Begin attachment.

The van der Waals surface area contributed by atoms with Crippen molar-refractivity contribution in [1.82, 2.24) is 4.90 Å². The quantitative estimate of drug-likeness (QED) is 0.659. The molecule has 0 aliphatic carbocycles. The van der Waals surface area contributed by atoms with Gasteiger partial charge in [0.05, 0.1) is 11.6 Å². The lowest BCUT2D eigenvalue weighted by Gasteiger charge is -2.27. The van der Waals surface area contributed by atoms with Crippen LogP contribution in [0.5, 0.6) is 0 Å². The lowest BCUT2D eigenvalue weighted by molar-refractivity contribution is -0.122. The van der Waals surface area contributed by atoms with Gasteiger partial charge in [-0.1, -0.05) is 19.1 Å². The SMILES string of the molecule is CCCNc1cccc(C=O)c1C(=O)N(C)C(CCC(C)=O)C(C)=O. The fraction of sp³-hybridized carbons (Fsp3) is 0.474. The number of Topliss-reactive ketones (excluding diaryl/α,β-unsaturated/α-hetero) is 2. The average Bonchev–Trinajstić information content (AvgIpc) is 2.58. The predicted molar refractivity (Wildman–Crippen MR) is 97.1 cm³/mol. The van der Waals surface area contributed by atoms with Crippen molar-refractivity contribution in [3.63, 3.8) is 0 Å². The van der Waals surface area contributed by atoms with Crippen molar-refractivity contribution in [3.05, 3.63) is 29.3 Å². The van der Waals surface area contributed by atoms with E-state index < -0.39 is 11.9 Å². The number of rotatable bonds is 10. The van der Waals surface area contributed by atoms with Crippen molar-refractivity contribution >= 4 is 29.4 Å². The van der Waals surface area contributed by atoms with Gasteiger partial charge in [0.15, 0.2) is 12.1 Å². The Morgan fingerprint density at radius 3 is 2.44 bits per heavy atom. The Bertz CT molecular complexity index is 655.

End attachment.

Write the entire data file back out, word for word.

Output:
The van der Waals surface area contributed by atoms with Crippen molar-refractivity contribution in [1.82, 2.24) is 4.90 Å². The quantitative estimate of drug-likeness (QED) is 0.659. The molecule has 0 aliphatic carbocycles. The van der Waals surface area contributed by atoms with Gasteiger partial charge in [0.05, 0.1) is 11.6 Å². The lowest BCUT2D eigenvalue weighted by Gasteiger charge is -2.27. The van der Waals surface area contributed by atoms with Crippen LogP contribution in [0.5, 0.6) is 0 Å². The lowest BCUT2D eigenvalue weighted by molar-refractivity contribution is -0.122. The van der Waals surface area contributed by atoms with Gasteiger partial charge in [-0.1, -0.05) is 19.1 Å². The SMILES string of the molecule is CCCNc1cccc(C=O)c1C(=O)N(C)C(CCC(C)=O)C(C)=O. The fraction of sp³-hybridized carbons (Fsp3) is 0.474. The number of Topliss-reactive ketones (excluding diaryl/α,β-unsaturated/α-hetero) is 2. The average Bonchev–Trinajstić information content (AvgIpc) is 2.58. The predicted molar refractivity (Wildman–Crippen MR) is 97.1 cm³/mol. The van der Waals surface area contributed by atoms with Crippen molar-refractivity contribution in [3.63, 3.8) is 0 Å². The van der Waals surface area contributed by atoms with Crippen molar-refractivity contribution in [3.05, 3.63) is 29.3 Å². The van der Waals surface area contributed by atoms with E-state index < -0.39 is 11.9 Å². The number of rotatable bonds is 10. The van der Waals surface area contributed by atoms with Crippen molar-refractivity contribution >= 4 is 29.4 Å². The van der Waals surface area contributed by atoms with Gasteiger partial charge in [0.15, 0.2) is 12.1 Å². The Morgan fingerprint density at radius 3 is 2.44 bits per heavy atom. The Bertz CT molecular complexity index is 655.